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A Classic McCalman Cheese Progression

The question arises, what is a cheese “progression”? What is it exactly and why does it matter?

The fundamental principle of a cheese progression refers to tasting cheeses in a particular order, from mild to strong. It does not refer to the progress of a cheese itself: from the time that is made to the point when it is consumed, with all that transpires along that path – the influences of the rennets and cultures, the influences of the curing environments, the various treatments the ripener (affineur) can apply to the cheese, and the influences in the milk components themselves. All those factors certainly affect the strength of a cheese; the commonly accepted understanding of cheese “progression” refers to the order in which cheeses are tasted, after the cheese has reached its optimal level of ripeness.

Quite simply, tasting a mild cheese before a strongly flavored cheese should make more sense than vice versa. To fully detect the nuances in a mildly flavored cheese it would be better not to taste a stronger cheese before it. What makes one cheese stronger than another may be a little subjective, yet there are some empirical qualities to consider. One of the easiest to detect is the salt intensity. The saltier the cheese, the more assertive it would be, all else being equal. A smoked cheese would be stronger than a non-smoked version. A highly aromatic cheese might be considered stronger than one that is less so.

When I looked at the cheese selections for this Friday’s Cheese & Wine 101 class (sorry, it’s sold out!) I thought: this is a classic progression. We will begin with a mild goat cheese – Vermont Butter & Cheese Creamery’s Bonne Bouche. This multiple award-winning cheese is made with pasteurized milk, which helps keep it mellow. The Bonne Bouche has plenty of flavor but it is milder than the next cheese in the lineup, Pierre Robert – a triple-crème cow cheese that is also young and pasteurized. The cow milk cheeses generally follow the goat cheeses better than they precede them. The extra butterfats in Pierre Robert melt into the palate so that the fresh flavors of the Bonne Bouche would go unnoticed if it was tasted after the Pierre Robert.

A good follow-up to a triple crème is a firm pressed sheep milk cheese, and this time of year the Idiazábal is in great form. A couple of things this old-world cheese can boast of enables it to follow the decadent Pierre Robert, besides the fact that it is a type with a much more ancient history. The pressed sheep milk cheeses usually have a nice “bite” to them which closes down the lingering butterfats of a triple-crème cow cheese. The more aged, firm texture helps, and oily butterfats in the sheep milk hold their own just fine; their delightful nutty olive oil aromas linger. The Idiazábal is also gently smoked, not so much for the sake of the smoked flavor as it is for the traditional methods of curing the cheese.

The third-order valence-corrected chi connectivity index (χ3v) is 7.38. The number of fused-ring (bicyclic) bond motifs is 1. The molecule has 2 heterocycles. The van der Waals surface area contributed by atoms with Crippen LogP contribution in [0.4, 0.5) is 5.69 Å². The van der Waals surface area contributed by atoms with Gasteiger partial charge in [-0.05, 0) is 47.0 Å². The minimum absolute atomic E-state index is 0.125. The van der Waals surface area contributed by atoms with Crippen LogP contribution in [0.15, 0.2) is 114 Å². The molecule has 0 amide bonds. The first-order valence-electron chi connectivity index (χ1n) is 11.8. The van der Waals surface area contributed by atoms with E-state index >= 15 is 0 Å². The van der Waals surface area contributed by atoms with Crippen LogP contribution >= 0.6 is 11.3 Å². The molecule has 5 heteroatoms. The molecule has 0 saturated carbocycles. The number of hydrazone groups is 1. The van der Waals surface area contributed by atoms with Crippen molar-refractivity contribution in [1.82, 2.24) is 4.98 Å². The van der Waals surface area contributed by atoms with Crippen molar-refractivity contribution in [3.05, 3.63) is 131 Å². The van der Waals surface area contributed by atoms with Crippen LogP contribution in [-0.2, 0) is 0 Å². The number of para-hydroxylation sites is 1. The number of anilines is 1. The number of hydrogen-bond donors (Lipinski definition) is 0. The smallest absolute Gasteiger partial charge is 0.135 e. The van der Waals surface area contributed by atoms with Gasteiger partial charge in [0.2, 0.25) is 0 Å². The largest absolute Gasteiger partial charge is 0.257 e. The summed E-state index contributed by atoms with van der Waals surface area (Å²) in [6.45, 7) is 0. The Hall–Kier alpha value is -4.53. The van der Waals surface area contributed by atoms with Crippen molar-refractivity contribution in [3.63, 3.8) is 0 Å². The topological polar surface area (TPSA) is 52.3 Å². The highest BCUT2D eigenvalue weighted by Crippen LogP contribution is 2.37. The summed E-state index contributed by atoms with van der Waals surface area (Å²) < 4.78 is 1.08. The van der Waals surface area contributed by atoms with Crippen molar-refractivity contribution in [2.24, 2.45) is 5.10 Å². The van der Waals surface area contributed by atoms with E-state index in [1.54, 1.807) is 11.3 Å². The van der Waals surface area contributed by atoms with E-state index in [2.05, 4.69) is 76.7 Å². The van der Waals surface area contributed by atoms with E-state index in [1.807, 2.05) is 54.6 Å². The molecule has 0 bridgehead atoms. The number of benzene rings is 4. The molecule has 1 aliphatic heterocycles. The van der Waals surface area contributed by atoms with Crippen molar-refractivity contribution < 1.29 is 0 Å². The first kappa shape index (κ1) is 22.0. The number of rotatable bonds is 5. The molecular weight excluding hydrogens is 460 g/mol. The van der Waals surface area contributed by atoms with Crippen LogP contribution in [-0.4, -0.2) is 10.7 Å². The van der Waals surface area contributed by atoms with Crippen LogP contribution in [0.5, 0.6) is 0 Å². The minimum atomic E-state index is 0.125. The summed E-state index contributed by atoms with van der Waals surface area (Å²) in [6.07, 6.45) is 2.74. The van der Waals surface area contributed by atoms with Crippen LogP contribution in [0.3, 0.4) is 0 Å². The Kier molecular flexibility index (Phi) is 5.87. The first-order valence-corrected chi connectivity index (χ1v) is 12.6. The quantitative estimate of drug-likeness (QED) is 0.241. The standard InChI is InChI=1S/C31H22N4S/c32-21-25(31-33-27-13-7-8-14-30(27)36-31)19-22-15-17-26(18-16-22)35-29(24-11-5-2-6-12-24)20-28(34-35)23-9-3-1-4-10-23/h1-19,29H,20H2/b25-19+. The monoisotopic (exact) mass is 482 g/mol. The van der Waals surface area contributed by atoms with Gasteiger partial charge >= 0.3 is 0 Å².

A good follow-up to the pressed sheep milk cheeses is one of the “stinky” cheeses, and at this time the Taleggio is looking better than ever. Full aroma for a pasteurized version, with a very buttery flavor, resplendent, a bit salty, savory and chock full of umami.

A medium aged Comté makes a good successor, not especially “stinky” but with plenty of aroma and layers of flavor. Back to this firm cheese, after the unctuous Taleggio; this makes a nice break. In a sense, the Comté is related to Taleggio, with similar surface washings, cow’s milk, produced not too far from one another. The Comté is made with uncompromised milk however, as is mandated by law.

If this were a well-aged Comté, and the next cheese – Parmigiano Reggiano – were a younger version, these two could be flip-flopped in the progression. As with most Parmigiani Reggiano there is that little bitter note, which gives them a little more depth compared to the brighter flavored Comté.

Then you have Shaker Blue. Once you have a blue cheese it is much more difficult to detect the subtleties in most other cheese types. There are the occasional “blue” cheeses where the blue is applied externally instead of veined in the paste. These can be relatively mild. In most cases the blue is a dominant note for a cheese. They are generally a little saltier than other cheeses, the extra salt is required to keep competing bacteria and molds from thwarting the blue.

So there you have it – a classic cheese progression. Now, to choose the corresponding wines; they have their progressions too. With four contrasting wines we hope to find some unexpected marriages-made-in-heaven.

Max McCalman

Spread the curd!
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